This database of oceanographic time-series data is managed by an oceanographer at the USGS/WHSC. Historically, data stewards who work directly with the data have been trained in use of the processing software to assure consistency in data treatment and the process documentation. The data-processing and quality-control steps required to produce a BBV are usually adequate to assure the data have been properly handled. However, the database manager reviews the data before publication to ensure completeness and accuracy. Verification of the metadata associated with the various files is also performed to ensure the data are associated with the correct time and location.
Several backup methods are employed to assure the continuity of access to this data set. The primary method is bi-weekly local backups of the server. The backup media are stored at onsite and offsite locations. The computer server disks are also mirrored, so there are at least two "live" copies of the data files. The server is on an uninterruptible power supply with sufficient capacity to run the system for 30 minutes, with a generator providing backup power.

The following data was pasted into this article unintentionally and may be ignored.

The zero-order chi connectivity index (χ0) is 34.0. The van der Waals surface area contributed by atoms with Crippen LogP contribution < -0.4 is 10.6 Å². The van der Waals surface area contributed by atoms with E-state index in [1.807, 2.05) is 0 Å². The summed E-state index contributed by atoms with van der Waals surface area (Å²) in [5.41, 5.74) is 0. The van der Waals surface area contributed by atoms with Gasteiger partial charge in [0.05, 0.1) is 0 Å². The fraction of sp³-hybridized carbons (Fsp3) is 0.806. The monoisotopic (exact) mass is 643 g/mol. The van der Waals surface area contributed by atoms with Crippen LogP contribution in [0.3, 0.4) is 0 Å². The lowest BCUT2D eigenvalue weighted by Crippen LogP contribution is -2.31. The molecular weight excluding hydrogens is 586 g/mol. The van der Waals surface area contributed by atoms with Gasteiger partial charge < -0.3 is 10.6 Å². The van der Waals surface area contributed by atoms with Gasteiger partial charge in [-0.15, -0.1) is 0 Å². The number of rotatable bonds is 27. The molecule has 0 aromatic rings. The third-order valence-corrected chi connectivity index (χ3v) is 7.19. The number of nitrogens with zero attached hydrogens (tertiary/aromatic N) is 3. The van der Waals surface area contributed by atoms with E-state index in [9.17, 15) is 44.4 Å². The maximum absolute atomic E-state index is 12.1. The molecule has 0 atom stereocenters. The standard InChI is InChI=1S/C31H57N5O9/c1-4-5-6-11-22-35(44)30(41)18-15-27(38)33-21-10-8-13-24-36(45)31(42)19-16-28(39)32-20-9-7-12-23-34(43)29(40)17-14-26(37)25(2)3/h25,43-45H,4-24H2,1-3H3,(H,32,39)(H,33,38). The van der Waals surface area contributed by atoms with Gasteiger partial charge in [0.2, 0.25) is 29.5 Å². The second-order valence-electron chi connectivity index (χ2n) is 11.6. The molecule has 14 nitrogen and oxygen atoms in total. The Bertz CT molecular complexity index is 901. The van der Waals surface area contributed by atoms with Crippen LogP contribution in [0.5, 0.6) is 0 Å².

Some investigators publish a data report (a USGS Open-File Report or Digital Data Series) to describe the experiment and instrumentation, present plots of the data collected, and distribute the time-series data (see Appendix 3). These reports provide an additional backup of the data files. These reports may be updated (version 1.0, 2.0, etc.) if data are modified or corrected following initial publication. The data served by this online database is always the latest version, incorporating any necessary modifications. Periodic reviews are conducted by the database manager to assure that the files and links are current.
As new data are incorporated in the database, updates are sent to the several aggregation sites, such as the Geospatial One-Stop (GOS) and the Global Change Master Directory (GCMD). These sites function as libraries where a user can find data on a topic from a number of sources. Having the links to CMGP data on these sites is helpful for discoverability but because the data are measurements of one or more variables over time at a single location, it is not very well suited to the geospatial focus of many of the sites. Evaluation of new data clearinghouse sites is ongoing, and as suitable sites are identified, discussions regarding pointing to the time series data are initiated. USGS is currently (2008) working with NOAA to have this database accessed from one of their web sites that host historical data collections.